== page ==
Hooray! Homosexuals of all types rejoice today as President Obama signs the official repeal of Don’t Ask, Don’t tell. Now you can serve your country while proclaiming to the public a portion of your life that no one but you really cares about.
Well….almost. Say, did you actually read that thing? The bill, I mean. The thing that will repeal Don’t Ask, Don’t Tell. Why don’t we take a look at it together, whaddya say? Here’s the part that I find most interesting.
(b) Effective Date- The amendments made by subsection (f) shall take effect 60 days after the date on which the last of the following occurs:
Whoops. Ok, so sixty days from now, homosexuals across the country can rejoice. Well, they’ve been waiting so long that I’m sure an extra two months won’t be too hard to bear. At least, I think thats when they get to celebrate the good times. Exactly what has to occur first?
(1) The Secretary of Defense has received the report required by the memorandum of the Secretary referred to in subsection (a).
So the Secretary has to recieve a report required by his own memo. Which we can only assume he hasn’t gotten yet since this line still exists in the law. Didn’t he get a report not too long ago? Was that the one mentioned here? What memo anyway? Where can I read this memo? Well, I guess we’ll just have to wait 60 days after he gets this report before we can celebrate. But it is on the horizon, dammit. That’s something! Right? Oh hell, there’s more requirements.
(2) The President transmits to the congressional defense committees a written certification, signed by the President, the Secretary of Defense, and the Chairman of the Joint Chiefs of Staff, stating each of the following:
(A) That the President, the Secretary of Defense, and the Chairman of the Joint Chiefs of Staff have considered the recommendations contained in the report and the report’s proposed plan of action.
(B) That the Department of Defense has prepared the necessary policies and regulations to exercise the discretion provided by the amendments made by subsection (f).
(C) That the implementation of necessary policies and regulations pursuant to the discretion provided by the amendments made by subsection (f) is consistent with the standards of military readiness, military effectiveness, unit cohesion, and recruiting and retention of the Armed Forces.
Now, this is confusing. How long do the President, Secretary of Defense, and the Chairman of the Joint Chiefs have to consider this report that the Secretary of Defense may or may not have recieved? What conditions must be met for the Department of Defense, as a whole, to be considered prepared for implementation? What are the defined standards of military readiness, effectiveness, et cetera? If the report, as ordered, does not meet these standards, does a new report need to be filed once these conditions have been met? Why isn’t this thing more specific? Did this stupid bill do anything NOW?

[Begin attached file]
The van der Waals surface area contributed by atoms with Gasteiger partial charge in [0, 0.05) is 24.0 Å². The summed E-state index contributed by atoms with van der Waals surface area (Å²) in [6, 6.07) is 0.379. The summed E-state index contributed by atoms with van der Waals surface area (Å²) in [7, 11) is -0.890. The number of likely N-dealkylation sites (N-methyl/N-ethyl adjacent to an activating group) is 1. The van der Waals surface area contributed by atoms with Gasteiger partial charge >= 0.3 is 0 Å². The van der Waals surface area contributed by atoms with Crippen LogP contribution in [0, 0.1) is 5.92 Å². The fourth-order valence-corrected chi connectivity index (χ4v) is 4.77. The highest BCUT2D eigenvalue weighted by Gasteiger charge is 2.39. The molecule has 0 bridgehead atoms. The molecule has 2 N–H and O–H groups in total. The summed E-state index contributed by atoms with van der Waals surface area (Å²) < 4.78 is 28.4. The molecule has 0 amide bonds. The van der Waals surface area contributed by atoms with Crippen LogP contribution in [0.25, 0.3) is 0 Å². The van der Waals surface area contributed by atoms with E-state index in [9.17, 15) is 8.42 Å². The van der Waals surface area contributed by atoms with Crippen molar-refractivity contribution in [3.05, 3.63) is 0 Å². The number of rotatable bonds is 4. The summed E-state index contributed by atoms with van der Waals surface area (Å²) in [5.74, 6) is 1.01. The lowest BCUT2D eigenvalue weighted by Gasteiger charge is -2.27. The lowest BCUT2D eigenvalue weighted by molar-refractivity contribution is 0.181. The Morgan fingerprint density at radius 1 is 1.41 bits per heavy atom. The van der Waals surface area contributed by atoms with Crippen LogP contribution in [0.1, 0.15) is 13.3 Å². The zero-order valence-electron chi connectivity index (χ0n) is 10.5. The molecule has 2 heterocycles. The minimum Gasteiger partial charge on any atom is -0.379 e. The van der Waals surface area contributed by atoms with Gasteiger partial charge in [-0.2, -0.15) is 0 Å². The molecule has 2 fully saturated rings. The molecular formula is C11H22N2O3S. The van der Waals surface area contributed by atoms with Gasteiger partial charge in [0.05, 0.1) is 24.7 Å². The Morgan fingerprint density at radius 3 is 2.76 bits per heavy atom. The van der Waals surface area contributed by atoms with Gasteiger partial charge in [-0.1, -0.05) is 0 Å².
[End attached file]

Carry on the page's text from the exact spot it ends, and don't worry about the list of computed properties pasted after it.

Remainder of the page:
(c) No Immediate Effect on Current Policy- Section 654 of title 10, United States Code, shall remain in effect until such time that all of the requirements and certifications required by subsection (b) are met. If these requirements and certifications are not met, section 654 of title 10, United States Code, shall remain in effect.
Son of a bitch. You mean to tell me that, with all this pomp and circumstance, nothing is going to happen for at least 60 days and even that’s a toss up?
All kidding aside, if I were a gay man, I would feel really used today. The sexuality of these people is needlessly being used to set up a few political hacks in the democrat party for some social justice points on down the road. Think about it. If a new congress, controlled by Republicans, makes a move to repeal the repeal it would play right into the hands of the liberals. Meanwhile, we’re wasting valuable military resources assessing and implementing these procedures in a time where the freshman congressmen and congresswomen feel they were sent to Washington to curb government waste. It’s a beautiful set up even if it is diabolic.
Whatever your own feelings on homosexuality may be, this is sick. My take on it is that I’m not here to make someone else’s moral choices for them, and if the government wants to be in the business of selling marriage certificates then any pair of consenting adults who wants one should be able to get one. That could just be me. In any event, the conditions that must be met in order for DADT to be repealed are so indecisive that it could be until the NEXT lame duck session that they actually get implemented. I’ll be surprised if the policy is gone a mere 60 days from now.
But hey, should we really be shocked by that? I mean, after all, how many people voted to enact DADT in 1993 as a compromise, and then rushed to repeal it today? I don’t really have the time to compare the voting lists, but I will mention two names that stick out to me. One, obviously, is President Bill Clinton. The former president has been amazingly quiet on the repeal of the act he signed into law. The other is Barney Frank. I’ve been looking for him to explain the differences between voting for the democraticly lead enactment of DADT as a compromise to full repeal and a voting to repeal DADT. I’m sure he’ll pipe up in a few days.
Make’s ya wonder, huh?